UI is party to a 50-50 joint venture with NRG affiliates in GenConn, which operates two peaking generation plants in Connecticut.  The two peaking generation plants, GenConn Devon and GenConn Middletown, are both participating in the ISO-New England markets.  PURA has approved revenue requirements for the period from January 1, 2014 through December 31, 2014 of $30.8 million and $37.5 million for GenConn Devon and GenConn Middletown, respectively.  In addition, PURA has ruled that GenConn project costs incurred that were in excess of the proposed costs originally submitted in 2008 were prudently incurred and are recoverable.  Such costs are included in the determination of the 2014 approved revenue requirements.

Gas Distribution

Rates

The allowed returns on equity established by PURA are 9.18% and 9.36% for CNG and SCG, respectively.  Berkshire’s rates are established by the DPU.  Berkshire’s 10-year rate plan, which was approved by the DPU and included an approved ROE of 10.5%, expired on January 31, 2012.  Berkshire continues to charge the rates that were in effect at the end of the rate plan.  In response to a letter from the DPU requesting that Berkshire notify the DPU when Berkshire expected to file its next base distribution rate case and the test year for the filing, Berkshire responded that calendar year 2014 would be the earliest test year for a base rate case, and with such a test year a case would be filed by approximately May 15, 2015 with rates to be effective April 1, 2016.

On July 8, 2013, CNG filed an application to amend its existing base delivery rate.  On January 22, 2014, PURA issued a final decision, with an effective date of January 10, 2014, which, among other things, approved an allowed ROE of 9.18%, a decoupling mechanism, and two separate ratemaking mechanisms that reconcile actual revenue requirements related to CNG’s cast iron and bare steel replacement program and system expansion.  Additionally, the final decision requires the establishment of an earnings sharing mechanism by which CNG and customers share on a 50/50 basis all earnings above the allowed ROE in a calendar year.  The decision also allows CNG, on a provisional basis, to reflect the increased rate base resulting from the accumulated deferred income tax (ADIT) impacts of the election of Section 338(h)(10) of the Internal Revenue Code upon its acquisition by UIL Holdings.   The decision requires CNG to seek a private letter ruling from the Internal Revenue Service with regard to the specific question of whether, after extinguishment of an ADIT balance, a directive by a public utility commission to institute a ratemaking mechanism to reflect a credit to ratepayers of ADIT benefits lost through a Section 338(h)(10) election would result in a normalization violation.  The decision states that in the event of a ruling from the Internal Revenue Service stating that imposing such a ratemaking mechanism would not create a normalization violation, PURA would adjust rates to offset the ratemaking impacts of the 338(h)(10) election on rate base.  We estimate the impact to be an approximate $2.5 to $3.5 million decrease in annual revenue requirements.  In March 2014, CNG filed a draft of its private letter ruling request with PURA for approval.  During the first quarter of 2014, the Office of Consumer Counsel (OCC) appealed the decision to the Connecticut Superior Court with regard to the establishment of an adjustment mechanism for incremental cast iron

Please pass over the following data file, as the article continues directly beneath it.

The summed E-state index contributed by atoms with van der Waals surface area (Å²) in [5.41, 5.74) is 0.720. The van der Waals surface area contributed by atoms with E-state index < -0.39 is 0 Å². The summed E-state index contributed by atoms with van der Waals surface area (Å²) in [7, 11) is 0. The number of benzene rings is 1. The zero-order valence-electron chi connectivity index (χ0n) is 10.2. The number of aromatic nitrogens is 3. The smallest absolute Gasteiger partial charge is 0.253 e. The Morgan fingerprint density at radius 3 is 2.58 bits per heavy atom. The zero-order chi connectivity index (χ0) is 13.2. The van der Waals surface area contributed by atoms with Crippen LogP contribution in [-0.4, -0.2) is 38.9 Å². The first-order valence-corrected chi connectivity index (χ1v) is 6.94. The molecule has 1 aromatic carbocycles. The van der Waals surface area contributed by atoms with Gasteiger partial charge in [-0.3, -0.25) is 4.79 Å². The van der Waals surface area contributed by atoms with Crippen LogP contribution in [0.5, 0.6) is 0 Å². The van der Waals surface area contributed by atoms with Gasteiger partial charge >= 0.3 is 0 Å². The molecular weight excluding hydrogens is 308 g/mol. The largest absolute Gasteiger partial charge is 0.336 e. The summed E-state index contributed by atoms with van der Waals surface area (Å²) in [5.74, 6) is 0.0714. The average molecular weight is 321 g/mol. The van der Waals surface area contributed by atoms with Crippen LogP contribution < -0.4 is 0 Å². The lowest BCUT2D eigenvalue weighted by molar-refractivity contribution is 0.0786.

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UIL HOLDINGS CORPORATION

NOTES TO CONSOLIDATED FINANCIAL STATEMENTS – (UNAUDITED) (Continued)